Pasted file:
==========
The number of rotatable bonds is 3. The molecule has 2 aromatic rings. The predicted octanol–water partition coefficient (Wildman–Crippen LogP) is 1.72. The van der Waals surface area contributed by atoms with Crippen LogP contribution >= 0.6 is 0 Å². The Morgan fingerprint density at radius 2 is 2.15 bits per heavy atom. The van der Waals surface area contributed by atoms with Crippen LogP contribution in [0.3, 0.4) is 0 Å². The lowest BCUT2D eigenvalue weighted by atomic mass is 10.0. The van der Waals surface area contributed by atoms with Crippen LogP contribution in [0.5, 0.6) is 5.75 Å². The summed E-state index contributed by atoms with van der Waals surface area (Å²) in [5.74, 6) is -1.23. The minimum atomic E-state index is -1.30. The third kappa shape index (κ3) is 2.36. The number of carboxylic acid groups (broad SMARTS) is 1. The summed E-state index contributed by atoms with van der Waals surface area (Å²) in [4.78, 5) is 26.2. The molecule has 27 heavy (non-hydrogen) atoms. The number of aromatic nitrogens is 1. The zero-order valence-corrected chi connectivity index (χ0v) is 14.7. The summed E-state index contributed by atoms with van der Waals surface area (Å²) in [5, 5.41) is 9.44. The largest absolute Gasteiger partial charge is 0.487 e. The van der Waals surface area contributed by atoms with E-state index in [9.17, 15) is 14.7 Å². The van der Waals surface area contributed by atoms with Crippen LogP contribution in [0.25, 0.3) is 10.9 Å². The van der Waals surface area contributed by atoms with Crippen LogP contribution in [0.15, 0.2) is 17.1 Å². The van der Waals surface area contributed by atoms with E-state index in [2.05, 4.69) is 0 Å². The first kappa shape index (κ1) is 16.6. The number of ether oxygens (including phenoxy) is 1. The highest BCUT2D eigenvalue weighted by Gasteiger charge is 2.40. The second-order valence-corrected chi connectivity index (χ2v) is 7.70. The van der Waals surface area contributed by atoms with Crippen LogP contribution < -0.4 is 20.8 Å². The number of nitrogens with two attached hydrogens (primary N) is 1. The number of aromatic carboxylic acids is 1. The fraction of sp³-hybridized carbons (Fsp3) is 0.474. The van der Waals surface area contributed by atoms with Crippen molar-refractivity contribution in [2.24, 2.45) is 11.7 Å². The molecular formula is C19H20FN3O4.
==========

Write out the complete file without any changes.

The number of rotatable bonds is 3. The molecule has 2 aromatic rings. The predicted octanol–water partition coefficient (Wildman–Crippen LogP) is 1.72. The van der Waals surface area contributed by atoms with Crippen LogP contribution >= 0.6 is 0 Å². The Morgan fingerprint density at radius 2 is 2.15 bits per heavy atom. The van der Waals surface area contributed by atoms with Crippen LogP contribution in [0.3, 0.4) is 0 Å². The lowest BCUT2D eigenvalue weighted by atomic mass is 10.0. The van der Waals surface area contributed by atoms with Crippen LogP contribution in [0.5, 0.6) is 5.75 Å². The summed E-state index contributed by atoms with van der Waals surface area (Å²) in [5.74, 6) is -1.23. The minimum atomic E-state index is -1.30. The third kappa shape index (κ3) is 2.36. The number of carboxylic acid groups (broad SMARTS) is 1. The summed E-state index contributed by atoms with van der Waals surface area (Å²) in [4.78, 5) is 26.2. The molecule has 27 heavy (non-hydrogen) atoms. The number of aromatic nitrogens is 1. The zero-order valence-corrected chi connectivity index (χ0v) is 14.7. The summed E-state index contributed by atoms with van der Waals surface area (Å²) in [5, 5.41) is 9.44. The largest absolute Gasteiger partial charge is 0.487 e. The van der Waals surface area contributed by atoms with E-state index in [9.17, 15) is 14.7 Å². The van der Waals surface area contributed by atoms with Crippen LogP contribution in [0.25, 0.3) is 10.9 Å². The van der Waals surface area contributed by atoms with Crippen LogP contribution in [0.15, 0.2) is 17.1 Å². The van der Waals surface area contributed by atoms with E-state index in [2.05, 4.69) is 0 Å². The first kappa shape index (κ1) is 16.6. The number of ether oxygens (including phenoxy) is 1. The highest BCUT2D eigenvalue weighted by Gasteiger charge is 2.40. The second-order valence-corrected chi connectivity index (χ2v) is 7.70. The van der Waals surface area contributed by atoms with Crippen LogP contribution < -0.4 is 20.8 Å². The number of nitrogens with two attached hydrogens (primary N) is 1. The number of aromatic carboxylic acids is 1. The fraction of sp³-hybridized carbons (Fsp3) is 0.474. The van der Waals surface area contributed by atoms with Crippen molar-refractivity contribution in [2.24, 2.45) is 11.7 Å². The molecular formula is C19H20FN3O4.